from The American Heritage® Dictionary of the English Language, 4th Edition
- n. A barracks in which slaves or convicts were formerly held in temporary confinement.
from Wiktionary, Creative Commons Attribution/Share-Alike License
- n. The temporary cage for slaves and indentured servants in the Louisiana Territory and French colonial Africa.
from the GNU version of the Collaborative International Dictionary of English
- n. A slave warehouse, or an inclosure where slaves are quartered temporarily.
from The Century Dictionary and Cyclopedia
- n. A barrack or an inclosure containing sheds in which negro slaves were temporarily detained; a slave-pen or slave-depot.
Presently appeared a kind of barracoon, a large square of thick cane-work and thatch about eight feet high, the Fetish house of the
Presently appeared a kind of barracoon, a large square of thick cane-work and thatch about eight feet high, the Fetish house of the "Jinkimba" or circumcised boys, who received us with unearthly yells.
They were shut up safely in the "barracoon," -- such was the name of the large building -- and to-morrow, that day, or whenever the captain was ready, he would deliver them over.
"barracoon;" in the palmy days of the trade slave-pens occupied the ground now covered by the chapel, the schoolroom, and the dwelling-house, and extended over the site of the factory to the river-bank.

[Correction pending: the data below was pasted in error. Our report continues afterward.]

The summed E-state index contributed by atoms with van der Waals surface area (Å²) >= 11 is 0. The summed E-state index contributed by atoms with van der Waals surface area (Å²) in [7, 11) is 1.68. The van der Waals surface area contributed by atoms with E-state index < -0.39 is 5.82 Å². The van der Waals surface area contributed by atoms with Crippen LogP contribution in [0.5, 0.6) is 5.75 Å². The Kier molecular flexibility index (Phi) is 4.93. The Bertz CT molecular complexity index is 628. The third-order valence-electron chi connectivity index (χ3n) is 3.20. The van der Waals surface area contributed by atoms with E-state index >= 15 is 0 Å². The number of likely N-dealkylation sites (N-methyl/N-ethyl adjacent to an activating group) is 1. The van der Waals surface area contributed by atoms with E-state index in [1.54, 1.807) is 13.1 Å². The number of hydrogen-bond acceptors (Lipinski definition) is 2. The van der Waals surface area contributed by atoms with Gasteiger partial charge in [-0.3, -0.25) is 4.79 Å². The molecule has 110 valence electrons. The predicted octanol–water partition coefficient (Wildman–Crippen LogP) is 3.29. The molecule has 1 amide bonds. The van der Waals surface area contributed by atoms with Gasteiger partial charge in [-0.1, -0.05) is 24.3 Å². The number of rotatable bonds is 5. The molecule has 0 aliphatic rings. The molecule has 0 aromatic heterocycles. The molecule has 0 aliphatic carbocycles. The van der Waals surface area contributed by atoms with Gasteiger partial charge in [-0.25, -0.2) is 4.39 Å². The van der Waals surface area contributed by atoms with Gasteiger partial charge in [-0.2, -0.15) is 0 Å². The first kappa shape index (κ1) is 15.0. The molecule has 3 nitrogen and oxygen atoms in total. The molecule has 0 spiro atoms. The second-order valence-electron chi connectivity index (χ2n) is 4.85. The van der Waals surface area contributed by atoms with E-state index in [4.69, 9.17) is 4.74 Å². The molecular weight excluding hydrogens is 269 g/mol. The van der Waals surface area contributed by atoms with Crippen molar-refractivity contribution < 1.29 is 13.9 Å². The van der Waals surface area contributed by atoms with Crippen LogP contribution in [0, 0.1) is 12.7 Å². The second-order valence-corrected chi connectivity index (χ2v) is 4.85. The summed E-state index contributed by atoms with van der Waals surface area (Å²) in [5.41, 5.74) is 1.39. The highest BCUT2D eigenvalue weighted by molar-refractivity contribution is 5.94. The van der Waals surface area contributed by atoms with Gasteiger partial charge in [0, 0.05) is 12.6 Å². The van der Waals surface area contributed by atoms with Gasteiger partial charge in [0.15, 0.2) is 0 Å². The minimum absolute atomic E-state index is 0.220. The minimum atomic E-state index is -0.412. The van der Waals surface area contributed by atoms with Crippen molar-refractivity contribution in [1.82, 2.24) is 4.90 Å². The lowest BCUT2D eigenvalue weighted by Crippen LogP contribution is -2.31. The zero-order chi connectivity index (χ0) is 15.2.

The St. Jude Project, Robert Weingart as reformed recidivist, Kermit Abelard as egalitarian poet, Timothy Abelard as the tragic oligarch stricken by a divine hand for defying the natural order, Layton Blanchet as the working-class entrepreneur who amassed millions of dollars through his intelligence and his desire to help small investors, a historic Acadian cottage that hid a barracoon.
In moments like these, I knew that Louisiana was still a magical place, not terribly different than it was when Jim Bowie and his business partner the pirate Jean Lafitte smuggled slaves illegally into the United States and kept them in a barracoon, somewhere close to the very spot I was standing on.
And I have seen heads fall like fruit in a slaver's barracoon, And I have seen winged demons fly all naked in the moon '.
When we came ashore, he told them to take Josh to the barracoon.
"Take these to the barracoon, " Bonnet said to the seaman, pushing Josh in his direction and waving at the Fulani.
He was now a prisoner, and — thrust into a suffocating barracoon, herded with the foulest of mankind, with all imaginable depths of blasphemy and indecency sounded hourly in his sight and hearing — he lost his self – respect, and became what his gaolers took him to be — a wild beast to be locked under bolts and bars, lest he should break out and tear them.
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